By Rob Kaminski
MHSAA benchmarks editor
How’s this for a new reality/espionage TV series? Participants have just hours to exchange valuable video to counter-intelligence representatives at random drop points along state highways, then return to home base, study the footage and devise an action plan that same day.
Oh, and there are no cell phones or any other form of portable communication should plans go awry en route.
For longtime Escanaba High School football coach Dan Flynn, it’d be like watching reruns of his days as an assistant coach for the Eskymos. As one of the largest schools in the Upper Peninsula, Escanaba’s road through the MHSAA Playoffs almost always meant facing opponents from below the bridge, which made film exchange a challenge to say the least.
“I’ve logged thousands of miles, maybe more than anyone ever, exchanging film, tapes and DVDs with our opponents during the MHSAA Playoffs,” Flynn said.
“Being in Region 1 geographically, we knew we’d travel,” Flynn added. “And you couldn’t afford to just look at anyone and everyone that you might play. You had to do your homework to narrow down possible opponents if you wanted to go and scout.”
Today, with the MHSAA publishing Football Playoff Points on a weekly basis following Week 4, much of the guesswork as to potential first-round opponents has disappeared.
Additionally, most schools upload game footage to the web within 24 hours following each contest. On Selection Sunday, within minutes after a school’s Pre-District foe is announced, a coaching staff and players can be watching video of their opponent.
“We’d started calling coaches or they’d call me in Week 8 or 9, looking at possible matchups and also planning a place to meet to exchange film,” Flynn said.
Plans had to be firm and communications had to be clear, because once hitting the road, there was no way to contact one another.
“This was before cell phones,” Flynn explained. “I had one of first cell phones, which actually was an old bag phone. I’d accumulate outrageous rates for roaming charges going tower to tower.”
Old-school video exchange might be a thing of the past, but a generation of high school football coaches will never forget gas stations, fast-food joints and 24-hour stores nestled off exit ramps across Michigan.
“On that Sunday night, I’d get in the car, and typically drive to Gaylord, or maybe Grayling. In Gaylord it would be the McDonald’s. In Grayling, it’d be Glen’s Food Market. You’d try to arrange to meet at a place that was open 24 hours,” Flynn recalled. “I always got in the car understanding the meeting would be below the (Mackinac) Bridge. Sometimes we’d get lucky and the meeting place would be the Shell gas station just below the bridge on the Mackinaw City side.”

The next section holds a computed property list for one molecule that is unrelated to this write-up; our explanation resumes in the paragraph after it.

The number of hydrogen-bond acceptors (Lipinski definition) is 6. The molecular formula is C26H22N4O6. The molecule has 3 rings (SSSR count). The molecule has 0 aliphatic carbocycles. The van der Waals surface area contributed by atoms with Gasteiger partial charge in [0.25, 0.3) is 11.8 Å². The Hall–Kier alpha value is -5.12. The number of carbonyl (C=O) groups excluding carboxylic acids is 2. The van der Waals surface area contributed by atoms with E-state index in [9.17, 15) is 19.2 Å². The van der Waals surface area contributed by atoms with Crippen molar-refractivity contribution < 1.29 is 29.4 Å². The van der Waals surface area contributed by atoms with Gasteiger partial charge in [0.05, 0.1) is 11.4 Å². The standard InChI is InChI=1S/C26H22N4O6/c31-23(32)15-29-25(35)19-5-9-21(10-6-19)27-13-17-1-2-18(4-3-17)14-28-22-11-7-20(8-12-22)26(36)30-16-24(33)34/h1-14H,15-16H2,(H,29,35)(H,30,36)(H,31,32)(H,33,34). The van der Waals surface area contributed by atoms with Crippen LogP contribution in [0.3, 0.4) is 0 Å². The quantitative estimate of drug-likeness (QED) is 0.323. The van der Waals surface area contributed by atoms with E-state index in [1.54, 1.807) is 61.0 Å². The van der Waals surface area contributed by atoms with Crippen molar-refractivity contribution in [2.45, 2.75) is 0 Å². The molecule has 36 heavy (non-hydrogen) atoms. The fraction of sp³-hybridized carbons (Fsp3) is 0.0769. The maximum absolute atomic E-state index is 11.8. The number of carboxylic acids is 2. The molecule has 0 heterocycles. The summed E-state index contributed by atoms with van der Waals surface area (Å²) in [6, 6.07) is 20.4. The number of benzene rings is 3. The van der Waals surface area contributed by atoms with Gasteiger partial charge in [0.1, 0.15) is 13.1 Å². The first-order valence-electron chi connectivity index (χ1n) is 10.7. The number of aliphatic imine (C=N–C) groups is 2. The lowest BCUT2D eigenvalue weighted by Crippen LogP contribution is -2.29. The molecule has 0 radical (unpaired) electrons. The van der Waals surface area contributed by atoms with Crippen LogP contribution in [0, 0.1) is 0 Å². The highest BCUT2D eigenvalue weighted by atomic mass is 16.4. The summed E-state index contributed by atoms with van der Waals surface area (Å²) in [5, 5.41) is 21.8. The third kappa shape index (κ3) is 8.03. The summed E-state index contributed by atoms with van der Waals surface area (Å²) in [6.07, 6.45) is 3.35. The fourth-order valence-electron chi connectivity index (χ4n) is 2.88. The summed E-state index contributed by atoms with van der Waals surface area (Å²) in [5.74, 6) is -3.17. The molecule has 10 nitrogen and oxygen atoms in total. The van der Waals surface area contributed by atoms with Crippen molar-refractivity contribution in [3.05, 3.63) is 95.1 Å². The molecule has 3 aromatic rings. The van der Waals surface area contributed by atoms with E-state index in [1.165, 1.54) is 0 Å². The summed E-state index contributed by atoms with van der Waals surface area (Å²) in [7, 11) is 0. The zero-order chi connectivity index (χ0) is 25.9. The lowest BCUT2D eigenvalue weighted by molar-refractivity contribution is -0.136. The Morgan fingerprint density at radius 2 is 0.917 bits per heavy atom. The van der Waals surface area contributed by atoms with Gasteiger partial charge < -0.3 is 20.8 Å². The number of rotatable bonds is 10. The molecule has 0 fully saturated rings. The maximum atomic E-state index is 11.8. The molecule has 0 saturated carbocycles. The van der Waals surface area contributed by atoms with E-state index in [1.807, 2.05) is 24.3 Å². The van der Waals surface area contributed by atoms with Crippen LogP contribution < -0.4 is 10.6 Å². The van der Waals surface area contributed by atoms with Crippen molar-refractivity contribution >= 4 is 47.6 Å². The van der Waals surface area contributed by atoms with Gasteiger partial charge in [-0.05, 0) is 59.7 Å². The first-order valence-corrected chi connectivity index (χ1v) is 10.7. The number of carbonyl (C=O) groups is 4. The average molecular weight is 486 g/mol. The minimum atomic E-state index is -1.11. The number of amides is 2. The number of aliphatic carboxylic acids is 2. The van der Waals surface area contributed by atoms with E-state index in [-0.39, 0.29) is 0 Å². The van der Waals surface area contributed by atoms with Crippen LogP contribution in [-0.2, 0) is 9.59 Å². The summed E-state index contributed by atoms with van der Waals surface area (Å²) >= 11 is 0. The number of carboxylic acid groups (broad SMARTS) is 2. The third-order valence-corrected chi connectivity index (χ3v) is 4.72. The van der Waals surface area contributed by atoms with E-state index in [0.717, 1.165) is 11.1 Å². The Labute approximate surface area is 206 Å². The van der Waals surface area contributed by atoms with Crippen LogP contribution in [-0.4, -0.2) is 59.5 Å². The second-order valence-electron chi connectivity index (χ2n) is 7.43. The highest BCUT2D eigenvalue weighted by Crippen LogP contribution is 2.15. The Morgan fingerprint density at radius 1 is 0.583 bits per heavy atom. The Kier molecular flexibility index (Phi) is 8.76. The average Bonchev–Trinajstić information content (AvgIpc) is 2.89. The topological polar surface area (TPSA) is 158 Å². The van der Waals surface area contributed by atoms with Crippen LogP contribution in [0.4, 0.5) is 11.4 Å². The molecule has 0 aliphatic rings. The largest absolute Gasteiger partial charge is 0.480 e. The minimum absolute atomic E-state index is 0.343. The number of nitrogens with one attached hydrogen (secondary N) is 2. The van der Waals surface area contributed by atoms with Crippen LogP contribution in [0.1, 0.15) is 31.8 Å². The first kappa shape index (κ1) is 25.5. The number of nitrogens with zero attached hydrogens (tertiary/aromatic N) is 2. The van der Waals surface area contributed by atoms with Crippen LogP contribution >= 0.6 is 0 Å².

The 200-mile drive to Gaylord routinely took four hours. The further Escanaba advanced in the playoffs, the more times Flynn wore down the tread on his tires. He specifically recalls a hectic weekend in 1979, when Escanaba traveled to Lansing Sexton and defeated Livonia Stevenson in the MHSAA Semifinals to earn a berth in the Finals the following weekend vs. Detroit Catholic Central. Part of the reward for Flynn was another trip to McDonald’s.
“We came from behind in that Semifinal, and we were thrilled that we were going to the Finals. We got back home late Saturday night, then I got in the car the next morning to meet the Catholic Central coaches at 1 p.m.,” Flynn said.
“Coach (head coach Jerry) Cvengros had a meeting set for 5 or 6 that night. I made it back in time, but our guys were still feeling good about the win, so I suggested we hold off a day before showing them the CC film (16 mm film, by the way). Those guys were pretty good.”
Indeed they were, winning the Class A title the following weekend. The Eskymos, however, would return to the Final in 1981, winning the crown, 16-6 over Fraser, as Flynn no doubt logged more miles in preparation.
The most pressing concern today might be quality of the online video, lighting at the fields, or angle of the camera.
Back in the day, just getting a tape felt like victory.
“One year, I traveled all the way to the southeast part of the state, and the opposing coach simply wouldn’t exchange,” said Flynn, explaining that playoff film exchange at the time was only a recommendation, not a regulation. “I learned later that the coach had video of us from a friend who lived in Escanaba. I left on Saturday morning and came back Sunday night. We did eventually get some film later in the week. We lost by two points, but as coaches we didn’t make it a big vendetta and were up front with our kids.”
The MHSAA Representative Council, which included Flynn at the time, upgraded film exchange from a recommendation to a playoff policy in 1990, when schools were required to supply one another with the two most recent game films.
Even so, and as 16 mm film evolved to VHS tapes and then DVDs, coaching delegates still had to make itineraries for October and November weekends. Sometimes twice in the same weekend.
“Even with advancements in technology as we progressed from DVDs to digital, you still need people to operate the devices,” Flynn said. “I met another coach at the Shell station at the Bridge, but he said our software wasn’t compatible with theirs. I drove back the next day, pushed a button, and it worked. I drove all that way to push a button; 16 mm film would have been better.”
Today’s coaches might be a bit more well-versed in technology than those of Flynn’s era, and it’s a good thing. They likely need MapQuest and a GPS to traverse the regions in Northern Michigan that Flynn and his cohorts knew like the back of their hands.